Miles Dixon/ Metro

Visitors thronged to the 9/11 Memorial in preparation for Friday's commemoration of the terror attack that killed 2,977 in 2001.

Similar to the last 13 years, there will be a name reading ceremony to honor those who died in the worst terrorist attack on U.S. soil.

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“I understand it is something that we should never stop doing,” said Kathleen Kruccek, visiting the memorial from Pennsylvania.


The commemoration event begins at 8:46 a.m. with a moment of silence marking the time the first plane struck the North Tower.

The ceremony will continue with five more moments of silence in between name readings, observing the moments when the other planes hit the South Tower, the Pentagon and the Flight 93 crash, as well as when the Towers fell.

Music will be played while the names are being read and houses of worship will toll their bells throughout the city. The names of those lost during the 1993 World Trade Center bombing will also be read.

While many visiting the memorial snapped selfies and felt a sense of pride in it, some feel that the annual ceremony should end.

“I strongly believe they should have stopped reading the names on the 10th anniversary,” said Brian Egan, 59 from the Bronx. “This just drags us to the past and I don’t know if it’s fair to the families. Grieving shouldn’t last 10 years.”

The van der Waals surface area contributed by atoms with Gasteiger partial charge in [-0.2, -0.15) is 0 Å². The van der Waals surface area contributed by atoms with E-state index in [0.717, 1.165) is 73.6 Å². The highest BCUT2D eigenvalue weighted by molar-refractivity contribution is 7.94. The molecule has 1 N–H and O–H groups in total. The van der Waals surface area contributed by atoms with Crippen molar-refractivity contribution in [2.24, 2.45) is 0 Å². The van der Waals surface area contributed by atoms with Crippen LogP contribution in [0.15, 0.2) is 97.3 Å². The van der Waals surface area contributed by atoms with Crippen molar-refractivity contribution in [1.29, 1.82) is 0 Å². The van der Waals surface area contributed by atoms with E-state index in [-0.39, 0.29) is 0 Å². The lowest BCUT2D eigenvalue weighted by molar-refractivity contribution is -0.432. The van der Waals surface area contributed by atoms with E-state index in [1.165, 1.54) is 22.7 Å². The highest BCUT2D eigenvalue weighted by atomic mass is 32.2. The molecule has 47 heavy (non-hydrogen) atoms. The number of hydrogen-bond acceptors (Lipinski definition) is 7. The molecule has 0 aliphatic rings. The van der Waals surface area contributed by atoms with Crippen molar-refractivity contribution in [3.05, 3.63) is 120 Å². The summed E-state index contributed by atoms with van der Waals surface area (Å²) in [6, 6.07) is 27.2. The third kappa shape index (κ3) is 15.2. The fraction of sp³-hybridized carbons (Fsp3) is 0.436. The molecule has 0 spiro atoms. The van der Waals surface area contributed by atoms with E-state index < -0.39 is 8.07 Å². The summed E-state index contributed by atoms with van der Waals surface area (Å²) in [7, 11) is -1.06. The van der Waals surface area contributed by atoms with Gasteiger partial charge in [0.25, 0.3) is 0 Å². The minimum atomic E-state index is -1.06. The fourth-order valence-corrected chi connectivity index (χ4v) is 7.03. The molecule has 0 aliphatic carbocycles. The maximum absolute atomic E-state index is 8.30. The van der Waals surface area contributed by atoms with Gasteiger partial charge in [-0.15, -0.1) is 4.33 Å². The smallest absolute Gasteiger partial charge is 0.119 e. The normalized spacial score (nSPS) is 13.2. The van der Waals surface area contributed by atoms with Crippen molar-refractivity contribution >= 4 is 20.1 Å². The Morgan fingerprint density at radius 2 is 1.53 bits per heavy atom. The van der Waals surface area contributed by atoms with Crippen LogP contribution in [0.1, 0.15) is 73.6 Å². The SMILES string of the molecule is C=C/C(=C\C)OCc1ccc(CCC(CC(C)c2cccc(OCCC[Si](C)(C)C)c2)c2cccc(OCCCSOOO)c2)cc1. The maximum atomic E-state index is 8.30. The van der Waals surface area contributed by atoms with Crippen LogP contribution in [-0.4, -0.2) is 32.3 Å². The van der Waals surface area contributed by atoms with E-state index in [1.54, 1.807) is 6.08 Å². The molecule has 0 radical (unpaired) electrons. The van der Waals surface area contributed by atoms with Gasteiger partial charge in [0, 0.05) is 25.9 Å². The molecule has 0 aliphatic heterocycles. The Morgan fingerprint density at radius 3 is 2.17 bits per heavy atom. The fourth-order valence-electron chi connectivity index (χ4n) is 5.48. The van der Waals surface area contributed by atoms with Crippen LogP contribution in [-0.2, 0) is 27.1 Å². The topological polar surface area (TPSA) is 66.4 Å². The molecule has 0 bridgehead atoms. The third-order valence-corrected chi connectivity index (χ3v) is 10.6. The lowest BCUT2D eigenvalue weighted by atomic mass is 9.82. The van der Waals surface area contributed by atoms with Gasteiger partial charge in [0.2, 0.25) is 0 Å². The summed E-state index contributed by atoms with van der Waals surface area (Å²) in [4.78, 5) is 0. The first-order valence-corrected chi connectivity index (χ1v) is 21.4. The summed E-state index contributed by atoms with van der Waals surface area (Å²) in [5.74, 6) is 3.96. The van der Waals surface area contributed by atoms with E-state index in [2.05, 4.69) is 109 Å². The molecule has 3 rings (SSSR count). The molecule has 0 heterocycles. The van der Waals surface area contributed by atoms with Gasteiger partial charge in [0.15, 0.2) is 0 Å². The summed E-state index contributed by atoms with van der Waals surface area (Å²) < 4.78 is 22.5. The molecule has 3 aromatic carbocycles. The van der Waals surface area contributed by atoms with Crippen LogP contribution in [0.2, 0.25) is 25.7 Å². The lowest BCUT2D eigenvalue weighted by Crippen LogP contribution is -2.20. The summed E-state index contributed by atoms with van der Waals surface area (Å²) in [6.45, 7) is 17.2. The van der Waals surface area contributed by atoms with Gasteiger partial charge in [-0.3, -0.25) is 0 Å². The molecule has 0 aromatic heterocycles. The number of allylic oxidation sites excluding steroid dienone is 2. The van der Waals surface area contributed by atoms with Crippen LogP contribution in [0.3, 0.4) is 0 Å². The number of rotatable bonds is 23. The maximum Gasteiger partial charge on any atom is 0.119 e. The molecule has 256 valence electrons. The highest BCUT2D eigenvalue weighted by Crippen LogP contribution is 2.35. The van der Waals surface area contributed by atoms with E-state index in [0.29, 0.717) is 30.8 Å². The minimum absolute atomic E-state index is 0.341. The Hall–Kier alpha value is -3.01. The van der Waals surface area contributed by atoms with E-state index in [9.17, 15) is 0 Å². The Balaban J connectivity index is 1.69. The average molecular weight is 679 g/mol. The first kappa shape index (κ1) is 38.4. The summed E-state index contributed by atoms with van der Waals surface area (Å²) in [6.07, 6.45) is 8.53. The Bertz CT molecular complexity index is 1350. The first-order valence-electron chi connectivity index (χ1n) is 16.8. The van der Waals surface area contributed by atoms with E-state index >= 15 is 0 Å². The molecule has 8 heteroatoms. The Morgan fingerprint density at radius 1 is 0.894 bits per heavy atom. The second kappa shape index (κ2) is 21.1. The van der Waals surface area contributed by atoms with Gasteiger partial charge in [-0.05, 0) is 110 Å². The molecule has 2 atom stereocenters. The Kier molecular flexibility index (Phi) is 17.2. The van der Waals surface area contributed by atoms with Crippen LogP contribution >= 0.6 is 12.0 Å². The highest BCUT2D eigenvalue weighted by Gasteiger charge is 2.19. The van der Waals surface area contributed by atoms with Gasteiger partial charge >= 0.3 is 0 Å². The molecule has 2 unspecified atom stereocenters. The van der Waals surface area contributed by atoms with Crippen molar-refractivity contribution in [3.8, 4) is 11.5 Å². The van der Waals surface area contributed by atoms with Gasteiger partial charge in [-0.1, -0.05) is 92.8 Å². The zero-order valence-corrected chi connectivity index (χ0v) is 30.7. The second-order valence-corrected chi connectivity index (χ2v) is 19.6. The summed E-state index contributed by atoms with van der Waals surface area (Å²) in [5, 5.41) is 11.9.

Egan lost 18 friends during the World Trade Center attack. He witnessed when the second plane hit the tower from his downtown office and disaster that happened next.

Some of those gone were childhood friends and many of their names are grouped together in one area of the memorial.

He recalls attending many funerals, even two for one fire lieutenant whose body parts were recovered at different times.

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Despite the vivid recollection, he feels that it’s time to leave the past where it belongs without forgetting those lost and focus on those who need the help today.

“The fact that these guys are dying of cancer [9/11 responders] and being denied proper healthcare, that’s a shame and national disgrace,” Egan said.

Regardless of his feelings toward the politics behind it all, he plans to visit the Museum eventually and looks over fondly at the reflecting pool memorial.

“This is a nice tribute to everybody,” Egan said.

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